Cisco AAA Implementation Case Study
Preface
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Preface

Table Of Contents

Preface

Purpose

Audience

Scope

Related Documentation and Sites

Software Used in This Case Study

Hardware Used in This Case Study

Document Conventions

Command Syntax Conventions

Cisco Connection Online

Documentation CD-ROM

Providing Documentation Feedback

Acknowledgements


Preface


This case study describes various Cisco-based security and accounting capabilities for monitoring and managing access within a large-scale dial environment.

Purpose

This Internetworking Solutions Guide (ISG) case study provides examples intended to be models for building an effective, Cisco AAA-based security environment for dial-based and router environments. In following the procedures and recommendations provided in this document, readers should be able to:

Understand the working relationship among various Cisco AAA components, including NASs, AAA servers, and the AAA database.

Configure and verify operation for these AAA components.

Troubleshoot typical problems found in AAA environments.

Audience

The audience for this document consists of network engineers supporting large-scale dial networks. The audience is expected to have a basic understanding of Cisco IOS software, and a working knowledge of both the UNIX operating system and CiscoSecure for UNIX user interface.

Scope

This case study provides:

Complete network device configurations and specific fragments to support implementation task descriptions.

Example diagnostic output showing verification of correct configuration.

Troubleshooting output supporting problem scenarios show problem configurations and other AAA environment failures.

A foundation from which effective AAA-based security solutions can be tailored to specific network requirements.

The information provided here does not include advanced tuning tips—nor does it provide a primer for the uninitiated novice. In addition, site planning and preparation are beyond the scope of this case study.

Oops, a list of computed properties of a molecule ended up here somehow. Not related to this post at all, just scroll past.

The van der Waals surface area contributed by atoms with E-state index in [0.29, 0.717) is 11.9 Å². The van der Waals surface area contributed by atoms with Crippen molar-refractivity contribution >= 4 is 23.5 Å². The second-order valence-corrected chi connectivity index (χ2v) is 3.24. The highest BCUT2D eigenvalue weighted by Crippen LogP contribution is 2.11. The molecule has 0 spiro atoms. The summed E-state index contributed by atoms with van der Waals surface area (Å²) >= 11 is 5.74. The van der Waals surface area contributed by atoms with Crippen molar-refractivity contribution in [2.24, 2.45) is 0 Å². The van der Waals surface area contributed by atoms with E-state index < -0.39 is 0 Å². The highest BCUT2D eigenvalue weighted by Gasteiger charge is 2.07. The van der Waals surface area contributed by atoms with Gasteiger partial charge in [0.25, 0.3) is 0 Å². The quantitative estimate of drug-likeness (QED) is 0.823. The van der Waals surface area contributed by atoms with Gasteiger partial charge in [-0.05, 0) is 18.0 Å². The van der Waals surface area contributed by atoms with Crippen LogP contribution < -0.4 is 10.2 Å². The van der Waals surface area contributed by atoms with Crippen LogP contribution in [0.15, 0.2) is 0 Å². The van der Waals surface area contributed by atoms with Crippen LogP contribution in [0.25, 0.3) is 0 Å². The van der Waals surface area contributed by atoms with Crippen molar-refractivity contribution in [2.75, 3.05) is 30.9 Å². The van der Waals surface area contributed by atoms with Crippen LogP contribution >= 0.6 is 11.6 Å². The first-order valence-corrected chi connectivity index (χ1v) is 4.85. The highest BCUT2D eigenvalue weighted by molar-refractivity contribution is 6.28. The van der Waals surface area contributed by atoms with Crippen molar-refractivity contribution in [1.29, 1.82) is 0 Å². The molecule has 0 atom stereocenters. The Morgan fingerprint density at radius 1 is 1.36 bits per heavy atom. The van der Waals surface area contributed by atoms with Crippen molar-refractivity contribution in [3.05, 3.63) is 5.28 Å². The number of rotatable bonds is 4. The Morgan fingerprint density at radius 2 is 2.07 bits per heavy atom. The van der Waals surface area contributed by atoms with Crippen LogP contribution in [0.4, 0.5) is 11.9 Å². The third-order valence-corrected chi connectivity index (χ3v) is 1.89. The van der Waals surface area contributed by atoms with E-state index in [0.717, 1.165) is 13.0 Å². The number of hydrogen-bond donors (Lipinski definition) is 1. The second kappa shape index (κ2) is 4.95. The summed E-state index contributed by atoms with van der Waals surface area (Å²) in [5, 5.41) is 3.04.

Related Documentation and Sites

The following URLs provide the essentials for preparing to install Cisco Secure for UNIX and NT:

CiscoSecure ACS for UNIX

http://www.cisco.com/univercd/cc/td/doc/product/access/acs_soft/cs_unx


CiscoSecure ACS for NT

http://www.cisco.com/univercd/cc/td/doc/product/access/acs_soft/csacs4nt/csnt23


Oracle database implementation

http://www.cisco.com/univercd/cc/td/doc/product/access/acs_soft/cs_unx/csinstl.htm

Software Used in This Case Study

The features and capabilities described in this case require these software versions:

Cisco IOS 12.0(7)T

OS Solaris 2.5(1)

CiscoSecure for UNIX 2.3(3)

Oracle DB Server 7.3(4)

Oracle DB Client 7.3(4)

SQL*Plus: Release 3.3.4.0.1

To identify other software versions that might apply, please contact your Cisco customer service representative.

Hardware Used in This Case Study

This case is built on a production environment consisting of a single authentication, authorization, and accounting (AAA) server, an Oracle-based AAA database, a Cisco network access server (NAS), and a router. The diagnostic captures and system configurations provided in this case study were derived from the following systems:

Cisco AS5300 or Cisco AS5800 network access server (NAS)

Cisco 7206 VXR router

Sun Microsystems server (UltraSPARC Enterprise 2 Model)

Two 200 MHz processors

One GB RAM

One internal 4.2 GB disk drive

CD-ROM drive

The system used as a platform for CiscoSecure ACS for UNIX 2.3 must meet with the minimum system specifications described in the following URL:

http://www.cisco.com/univercd/cc/td/doc/product/access/acs_soft/cs_unx/instl23.htm

Document Conventions

Convention
Description

italic

File names, paths to files, user names, and groups names used in descriptions. Example: /var/log/csuslog

<     >

Angle brackets show nonprinting characters, such as passwords.

!

An exclamation point at the beginning of a line indicates a comment line. (Exclamation points are also displayed by the Cisco IOS software for certain processes.)

[     ]

Square brackets show default responses to system prompts.


Command Syntax Conventions

Convention
Description

bold